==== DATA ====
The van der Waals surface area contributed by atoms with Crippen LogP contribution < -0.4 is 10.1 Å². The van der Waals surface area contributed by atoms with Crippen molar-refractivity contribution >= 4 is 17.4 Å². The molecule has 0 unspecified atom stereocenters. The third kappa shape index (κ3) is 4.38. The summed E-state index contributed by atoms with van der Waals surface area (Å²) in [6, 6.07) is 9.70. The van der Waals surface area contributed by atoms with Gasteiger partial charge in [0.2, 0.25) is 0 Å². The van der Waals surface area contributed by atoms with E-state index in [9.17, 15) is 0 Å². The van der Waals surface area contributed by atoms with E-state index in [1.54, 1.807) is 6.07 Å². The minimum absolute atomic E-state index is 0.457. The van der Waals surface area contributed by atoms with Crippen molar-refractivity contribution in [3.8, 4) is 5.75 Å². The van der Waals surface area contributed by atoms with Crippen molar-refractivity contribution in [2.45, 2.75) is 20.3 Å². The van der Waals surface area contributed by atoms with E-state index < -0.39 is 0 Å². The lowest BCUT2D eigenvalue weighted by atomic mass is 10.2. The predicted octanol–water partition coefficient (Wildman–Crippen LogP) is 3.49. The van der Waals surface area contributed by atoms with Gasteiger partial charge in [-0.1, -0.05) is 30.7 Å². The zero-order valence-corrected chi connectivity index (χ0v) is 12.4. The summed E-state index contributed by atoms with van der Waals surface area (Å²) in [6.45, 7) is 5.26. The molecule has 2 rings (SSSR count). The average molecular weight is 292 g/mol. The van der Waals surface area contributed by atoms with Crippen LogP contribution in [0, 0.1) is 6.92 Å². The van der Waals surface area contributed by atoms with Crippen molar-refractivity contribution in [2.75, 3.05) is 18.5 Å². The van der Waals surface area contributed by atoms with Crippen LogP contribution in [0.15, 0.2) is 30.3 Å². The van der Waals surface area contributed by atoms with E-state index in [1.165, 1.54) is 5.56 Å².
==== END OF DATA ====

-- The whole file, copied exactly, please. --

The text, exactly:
The van der Waals surface area contributed by atoms with Crippen LogP contribution < -0.4 is 10.1 Å². The van der Waals surface area contributed by atoms with Crippen molar-refractivity contribution >= 4 is 17.4 Å². The molecule has 0 unspecified atom stereocenters. The third kappa shape index (κ3) is 4.38. The summed E-state index contributed by atoms with van der Waals surface area (Å²) in [6, 6.07) is 9.70. The van der Waals surface area contributed by atoms with Gasteiger partial charge in [0.2, 0.25) is 0 Å². The van der Waals surface area contributed by atoms with E-state index in [9.17, 15) is 0 Å². The van der Waals surface area contributed by atoms with E-state index in [1.54, 1.807) is 6.07 Å². The minimum absolute atomic E-state index is 0.457. The van der Waals surface area contributed by atoms with Crippen molar-refractivity contribution in [3.8, 4) is 5.75 Å². The van der Waals surface area contributed by atoms with Crippen molar-refractivity contribution in [2.45, 2.75) is 20.3 Å². The van der Waals surface area contributed by atoms with E-state index < -0.39 is 0 Å². The lowest BCUT2D eigenvalue weighted by atomic mass is 10.2. The predicted octanol–water partition coefficient (Wildman–Crippen LogP) is 3.49. The van der Waals surface area contributed by atoms with Gasteiger partial charge in [-0.1, -0.05) is 30.7 Å². The zero-order valence-corrected chi connectivity index (χ0v) is 12.4. The summed E-state index contributed by atoms with van der Waals surface area (Å²) in [6.45, 7) is 5.26. The molecule has 2 rings (SSSR count). The average molecular weight is 292 g/mol. The van der Waals surface area contributed by atoms with Crippen LogP contribution in [0, 0.1) is 6.92 Å². The van der Waals surface area contributed by atoms with Crippen molar-refractivity contribution in [2.75, 3.05) is 18.5 Å². The van der Waals surface area contributed by atoms with Crippen LogP contribution in [0.15, 0.2) is 30.3 Å². The van der Waals surface area contributed by atoms with E-state index in [1.165, 1.54) is 5.56 Å².